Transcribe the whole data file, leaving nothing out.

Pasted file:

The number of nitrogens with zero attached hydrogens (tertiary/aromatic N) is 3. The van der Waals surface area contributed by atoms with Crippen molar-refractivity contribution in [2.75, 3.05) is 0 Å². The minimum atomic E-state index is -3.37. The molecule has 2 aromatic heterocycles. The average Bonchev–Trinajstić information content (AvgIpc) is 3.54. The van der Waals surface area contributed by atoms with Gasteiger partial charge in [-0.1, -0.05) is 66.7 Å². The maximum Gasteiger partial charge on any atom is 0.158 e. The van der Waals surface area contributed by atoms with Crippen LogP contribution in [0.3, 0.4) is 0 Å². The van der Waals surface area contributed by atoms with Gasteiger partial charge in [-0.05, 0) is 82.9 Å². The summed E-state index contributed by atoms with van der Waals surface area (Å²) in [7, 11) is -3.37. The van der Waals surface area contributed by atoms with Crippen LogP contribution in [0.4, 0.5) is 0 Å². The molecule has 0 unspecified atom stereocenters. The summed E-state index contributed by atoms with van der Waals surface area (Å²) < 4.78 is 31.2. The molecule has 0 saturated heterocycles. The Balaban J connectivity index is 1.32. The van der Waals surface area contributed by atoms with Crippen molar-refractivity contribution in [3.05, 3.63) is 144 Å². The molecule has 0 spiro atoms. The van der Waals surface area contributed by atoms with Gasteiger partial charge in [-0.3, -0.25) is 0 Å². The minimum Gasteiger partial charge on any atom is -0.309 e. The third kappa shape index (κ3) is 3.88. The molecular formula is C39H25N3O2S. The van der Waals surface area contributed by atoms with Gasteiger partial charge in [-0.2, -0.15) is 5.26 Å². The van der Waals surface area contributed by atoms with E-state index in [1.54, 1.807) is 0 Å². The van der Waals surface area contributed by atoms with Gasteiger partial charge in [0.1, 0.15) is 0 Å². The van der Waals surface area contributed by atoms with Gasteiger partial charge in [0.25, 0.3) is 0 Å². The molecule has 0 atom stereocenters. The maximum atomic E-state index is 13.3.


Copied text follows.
The number of nitrogens with zero attached hydrogens (tertiary/aromatic N) is 3. The van der Waals surface area contributed by atoms with Crippen molar-refractivity contribution in [2.75, 3.05) is 0 Å². The minimum atomic E-state index is -3.37. The molecule has 2 aromatic heterocycles. The average Bonchev–Trinajstić information content (AvgIpc) is 3.54. The van der Waals surface area contributed by atoms with Gasteiger partial charge in [-0.1, -0.05) is 66.7 Å². The maximum Gasteiger partial charge on any atom is 0.158 e. The van der Waals surface area contributed by atoms with Crippen LogP contribution in [0.3, 0.4) is 0 Å². The van der Waals surface area contributed by atoms with Gasteiger partial charge in [-0.05, 0) is 82.9 Å². The summed E-state index contributed by atoms with van der Waals surface area (Å²) in [7, 11) is -3.37. The van der Waals surface area contributed by atoms with Crippen LogP contribution in [0.4, 0.5) is 0 Å². The molecule has 0 unspecified atom stereocenters. The summed E-state index contributed by atoms with van der Waals surface area (Å²) < 4.78 is 31.2. The molecule has 0 saturated heterocycles. The Balaban J connectivity index is 1.32. The van der Waals surface area contributed by atoms with Crippen molar-refractivity contribution in [3.05, 3.63) is 144 Å². The molecule has 0 spiro atoms. The van der Waals surface area contributed by atoms with Gasteiger partial charge in [-0.3, -0.25) is 0 Å². The minimum Gasteiger partial charge on any atom is -0.309 e. The third kappa shape index (κ3) is 3.88. The molecular formula is C39H25N3O2S. The van der Waals surface area contributed by atoms with Gasteiger partial charge in [-0.2, -0.15) is 5.26 Å². The van der Waals surface area contributed by atoms with E-state index in [1.54, 1.807) is 0 Å². The van der Waals surface area contributed by atoms with Gasteiger partial charge in [0.1, 0.15) is 0 Å². The van der Waals surface area contributed by atoms with Gasteiger partial charge in [0.25, 0.3) is 0 Å². The molecule has 0 atom stereocenters. The maximum atomic E-state index is 13.3.